- Data Services (Postgresql & MySQL, more on this in our previous blog post ‘We can link Jan his data enablement article’),
- Azure App Services,
- Event Grid,
- Azure API Management gateway and
- Machine Learning (to create models on data on-premises without uploading data to Azure)
Thanks to Architecture Arc agent onboarding, you can unify the governance, security and management of all your clusters hosted anywhere. Additionally, you can enable and easily self-host a growing list of Azure services on your own Kubernetes clusters. This way, you can effectively lower the management burden and TCO ‘of your self-hosted components like databases, APIM’s, Queue’s, security threat detection and monitoring solutions.’
How to deploy Azure Arc for Kubernetes and extra features?
This is what you need:
- Existing Kubernetes cluster that is currently configured as your current context with kubectl.
- ‘Read’ and ‘Write’ permissions for the user or service principal creating the Azure Arc-enabled Kubernetes resource type of Microsoft.Kubernetes/connectedClusters.
- Helm CLI available
- Allowed port 443 from your Kubernetes nodes to the internet
The deployment itself is just a single AZ CLI command. This in the backend enrolls the Azure Arc agent as a deployment of multiple pods on your cluster and callbacks to Azure for completing the registration. Once your cluster is registered with Azure Arc, we can start to enable additional features like Azure Monitor, GitOps Configurations and Data Services from the portal, and ARM templates.
Install the connectedk8s Azure CLI extension of version >= 1.2.0
az extension add --name connectedk8s
Log in to Azure CLI using the identity (user or service principal) that you want to use for connecting your cluster to Azure Arc.
Register providers for Azure Arc-enabled Kubernetes
az provider register --namespace Microsoft.Kubernetes az provider register --namespace Microsoft.KubernetesConfiguration az provider register --namespace Microsoft.ExtendedLocation
Monitor the registration process. Registration may take up to 10 minutes.
az provider show -n Microsoft.Kubernetes -o table az provider show -n Microsoft.KubernetesConfiguration -o table az provider show -n Microsoft.ExtendedLocation -o table
Create a resource group:
az group create --name rg-azure-arc-test-01 --location westeurope --output table
Connect an existing Kubernetes cluster
az connectedk8s connect --name AzureArcTest01 --resource-group rg-azure-arc-test-01
Verify cluster connection
az connectedk8s list --resource-group rg-azure-arc-test-01 --output table
You can view the Azure Arc agents for Kubernetes, Azure Arc-enabled Kubernetes deploys a few agents into the azure-arc namespace.
kubectl get deployments,pods -n azure-arc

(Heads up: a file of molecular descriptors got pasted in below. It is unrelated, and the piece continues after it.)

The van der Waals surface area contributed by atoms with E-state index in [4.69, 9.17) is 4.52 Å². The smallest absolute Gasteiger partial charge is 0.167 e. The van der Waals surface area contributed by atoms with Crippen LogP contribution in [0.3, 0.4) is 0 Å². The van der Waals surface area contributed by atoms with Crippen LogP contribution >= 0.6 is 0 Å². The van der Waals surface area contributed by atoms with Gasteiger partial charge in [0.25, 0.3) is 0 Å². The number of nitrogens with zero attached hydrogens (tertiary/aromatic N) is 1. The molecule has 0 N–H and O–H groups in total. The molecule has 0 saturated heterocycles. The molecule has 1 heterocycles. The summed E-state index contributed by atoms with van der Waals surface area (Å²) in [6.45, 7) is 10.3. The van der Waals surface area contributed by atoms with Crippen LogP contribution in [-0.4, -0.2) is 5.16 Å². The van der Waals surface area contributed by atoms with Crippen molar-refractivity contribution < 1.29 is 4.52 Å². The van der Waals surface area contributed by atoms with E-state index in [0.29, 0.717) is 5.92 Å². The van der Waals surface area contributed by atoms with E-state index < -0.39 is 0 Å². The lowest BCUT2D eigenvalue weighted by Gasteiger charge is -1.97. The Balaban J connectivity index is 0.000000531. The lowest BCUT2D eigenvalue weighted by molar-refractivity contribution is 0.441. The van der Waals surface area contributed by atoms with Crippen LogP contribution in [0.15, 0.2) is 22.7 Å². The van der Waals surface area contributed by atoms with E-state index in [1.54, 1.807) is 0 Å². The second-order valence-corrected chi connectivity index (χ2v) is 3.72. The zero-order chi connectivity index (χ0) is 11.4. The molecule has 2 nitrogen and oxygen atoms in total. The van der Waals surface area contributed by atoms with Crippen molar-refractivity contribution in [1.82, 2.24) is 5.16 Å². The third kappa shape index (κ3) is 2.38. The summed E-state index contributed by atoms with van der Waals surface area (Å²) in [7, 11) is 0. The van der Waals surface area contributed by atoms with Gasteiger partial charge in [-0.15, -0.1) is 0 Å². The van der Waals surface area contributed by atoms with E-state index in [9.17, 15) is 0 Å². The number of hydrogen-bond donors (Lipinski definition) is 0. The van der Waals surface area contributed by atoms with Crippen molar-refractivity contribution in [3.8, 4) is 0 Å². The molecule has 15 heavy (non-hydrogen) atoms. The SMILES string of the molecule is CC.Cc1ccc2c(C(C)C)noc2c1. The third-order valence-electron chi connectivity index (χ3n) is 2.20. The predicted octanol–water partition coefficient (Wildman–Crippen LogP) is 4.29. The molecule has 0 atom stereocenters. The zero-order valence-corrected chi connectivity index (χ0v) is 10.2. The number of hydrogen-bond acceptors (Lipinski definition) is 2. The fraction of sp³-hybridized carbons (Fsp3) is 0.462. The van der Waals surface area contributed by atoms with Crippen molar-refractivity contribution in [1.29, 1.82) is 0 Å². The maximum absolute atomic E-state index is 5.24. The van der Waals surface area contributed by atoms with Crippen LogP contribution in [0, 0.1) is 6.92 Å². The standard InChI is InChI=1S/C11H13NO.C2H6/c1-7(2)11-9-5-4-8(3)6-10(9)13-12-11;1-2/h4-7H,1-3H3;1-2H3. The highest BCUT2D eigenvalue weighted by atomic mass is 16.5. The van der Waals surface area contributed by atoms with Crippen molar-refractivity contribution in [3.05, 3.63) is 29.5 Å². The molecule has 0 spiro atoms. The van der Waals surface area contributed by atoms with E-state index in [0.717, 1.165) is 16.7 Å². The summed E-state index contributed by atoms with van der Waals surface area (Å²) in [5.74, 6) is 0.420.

Deploy your workloads at scale with the native FLUX based GitOps integration
One configuration repo can be pushed to all clusters at any location for individual Kubernetes resources and Helm charts. It can even work for extensions which are Helm charts deployments, fully managed by the extension creator. The extension creator provides the full lifecycle of this app contained in the Helm chart/extension. These extensions can also be managed at scale by using the Azure CLI or ARM templates:
- Azure Monitor Provides visibility into the performance of workloads deployed on the Kubernetes cluster. Collects memory and CPU utilization metrics from controllers, nodes, and containers.
- Azure Defender Gathers information related to security like audit log data from the Kubernetes cluster. Provides recommendations and threat alerts based on gathered data.
- Azure Arc-enabled Open Service Mesh Deploys Open Service Mesh on the cluster and enables capabilities like mTLS security, fine grained access control, traffic shifting, monitoring with Azure Monitor or with open source add-ons of Prometheus and Grafana, tracing with Jaeger, integration with external certification management solution.
- Azure Arc-enabled Data Services Makes it possible for you to run Azure data services on-prem, at the edge, and in public clouds using Kubernetes and the infrastructure of your choice.
- Azure App Service on Azure Arc Allows you to provision an App Service Kubernetes environment on top of Azure Arc-enabled Kubernetes clusters.
- Event Grid on Kubernetes Create and manage event grid resources such as topics and event subscriptions on top of Azure Arc-enabled Kubernetes clusters.
- Azure API Management on Azure Arc Deploy and manage API Management gateway on Azure Arc-enabled Kubernetes clusters.
- Azure Arc-enabled Machine Learning Deploy and run Azure Machine Learning on Azure Arc-enabled Kubernetes clusters.
I hope you have learned something new from reading this blog, and if you have any questions, do not hesitate to contact us. We will be glad to help you out!
Keep your Azure environment clean!